I have a certain speed that I consider "acceptable" and right now, that speed is not happening. Sometimes, doing research feels like being a car stuck in mud revving the engine. When that happens to me, it's because I don't know how to do the next step and am trying to figure it out. Like now.
It's very hard to not throw everything else down the toilet - studying virology, eating, even teaching Sam - and just glue my face to my computer screen and try to get the next experiment up and running. It's like crack. Gotta do it. GO GO GO!
But this morning, I studied some virology. Then I found out - oh crap! - TODAY was lab meeting! It just got moved to today last week. I also found out that the construction workers were replacing two of the doors to our lab. I had no idea. Josh had been told at first that it would take 2 weeks. Instead, we found out shortly after he told me this, that no, it was 2 DAYS. Thank goodness. I was worried about dust in the cell culture room, but they did put up plastic and tape it around the door frame to keep such out, thank goodness.
After lab meeting, I went over with Sam about how to run his protein gel. It was his first gel! And he did it largely all by himself! I had to go to class - I felt terrible abandoning him - but he said he was not upset. And you know - he did great. I'm so proud.
Discussing and asking some questions to Becky (Conticello lab), I figured out how to sequence my plasmid. We send our samples to Genewiz. But I had questions about what primers I should pick, etc. Becky is so sweet and she helps me with the simplest questions. I don't do a lot of sequencing or cloning and she does a ton of both. I'm sequencing my plasmids 1) to make sure they are what they should be - just because 2) mostly #1, and also, to have a basis for my records and to shuttle the insert into a new vector.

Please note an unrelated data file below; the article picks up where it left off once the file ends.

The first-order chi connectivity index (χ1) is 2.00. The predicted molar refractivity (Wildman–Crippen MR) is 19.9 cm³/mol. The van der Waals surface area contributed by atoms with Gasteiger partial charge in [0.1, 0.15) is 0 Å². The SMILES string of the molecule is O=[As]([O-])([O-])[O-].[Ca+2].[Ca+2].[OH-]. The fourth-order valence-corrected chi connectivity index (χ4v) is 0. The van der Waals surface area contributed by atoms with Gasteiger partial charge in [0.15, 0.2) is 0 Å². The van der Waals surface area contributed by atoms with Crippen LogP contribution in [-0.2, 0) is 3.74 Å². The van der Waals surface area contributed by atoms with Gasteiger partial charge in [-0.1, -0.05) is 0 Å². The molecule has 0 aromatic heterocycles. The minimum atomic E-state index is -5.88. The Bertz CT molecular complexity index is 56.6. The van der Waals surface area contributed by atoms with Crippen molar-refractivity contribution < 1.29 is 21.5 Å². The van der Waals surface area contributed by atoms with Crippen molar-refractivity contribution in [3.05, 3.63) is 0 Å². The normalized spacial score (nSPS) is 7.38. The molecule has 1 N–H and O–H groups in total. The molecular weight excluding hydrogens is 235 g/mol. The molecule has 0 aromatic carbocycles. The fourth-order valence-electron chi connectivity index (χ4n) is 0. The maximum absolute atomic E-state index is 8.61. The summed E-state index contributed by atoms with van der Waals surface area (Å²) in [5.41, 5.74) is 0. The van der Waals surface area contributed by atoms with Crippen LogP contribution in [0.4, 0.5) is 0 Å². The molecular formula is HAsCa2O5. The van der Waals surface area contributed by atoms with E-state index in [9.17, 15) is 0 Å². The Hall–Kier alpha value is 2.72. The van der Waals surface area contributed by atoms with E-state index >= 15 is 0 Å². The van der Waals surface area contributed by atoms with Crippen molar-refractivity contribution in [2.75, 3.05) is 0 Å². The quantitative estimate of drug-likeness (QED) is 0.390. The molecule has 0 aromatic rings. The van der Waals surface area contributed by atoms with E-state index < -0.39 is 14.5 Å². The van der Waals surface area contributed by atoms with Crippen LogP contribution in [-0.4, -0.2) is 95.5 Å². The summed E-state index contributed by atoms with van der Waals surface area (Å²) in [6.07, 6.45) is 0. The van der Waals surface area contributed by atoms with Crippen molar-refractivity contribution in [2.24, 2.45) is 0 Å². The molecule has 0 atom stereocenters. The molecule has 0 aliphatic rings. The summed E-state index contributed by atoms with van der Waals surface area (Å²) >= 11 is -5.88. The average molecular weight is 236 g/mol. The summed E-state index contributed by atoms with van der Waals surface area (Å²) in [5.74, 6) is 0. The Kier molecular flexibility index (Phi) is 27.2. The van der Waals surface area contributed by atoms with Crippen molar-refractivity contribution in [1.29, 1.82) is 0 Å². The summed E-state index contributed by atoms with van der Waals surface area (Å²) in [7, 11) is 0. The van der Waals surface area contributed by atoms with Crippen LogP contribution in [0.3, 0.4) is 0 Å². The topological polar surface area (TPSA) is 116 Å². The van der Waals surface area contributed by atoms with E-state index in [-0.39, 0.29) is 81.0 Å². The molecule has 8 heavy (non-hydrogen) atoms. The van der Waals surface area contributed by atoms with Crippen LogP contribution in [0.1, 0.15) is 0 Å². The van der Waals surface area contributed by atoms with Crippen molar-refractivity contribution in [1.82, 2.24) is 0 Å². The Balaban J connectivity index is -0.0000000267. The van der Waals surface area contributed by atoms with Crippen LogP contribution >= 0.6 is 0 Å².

Tomorrow I shall send in the samples and PLAN CLONING THINGS YESSSSS!! HAHA!! Til next time. :)
1.26.15, Monday, cool seminars about nanoparticles and antimicrobial plastic and reading about how much mammalian protein expression sucks (beware, technical-ish)
Evening - seminar by Jason Locklin (UGA): Khalid hosted Jason Locklin, a surface chemist, to give a seminar this evening - which was really interesting. He talked about what the active ingredient of lysol was and how he had essentially attached a derivative of the same molecule to a kind of other molecule group that would react with plastic (using radical chemistry). He was able to spray this mixture onto plastics and make them antimicrobial (see here and here)! He showed that it would inhibit mold on shower curtains and ocean nets used for farming fish. He's in the process of patenting it right now and lots of people have approached him to use it on their stuff. It's such simple chemistry that he did, he said, that he was embarrassed to talk about it for a while. But it won't make socks permanently not smell, as some news agencies went wild and claimed. Aw man - I'm too tired to write all the details. He discussed a lot.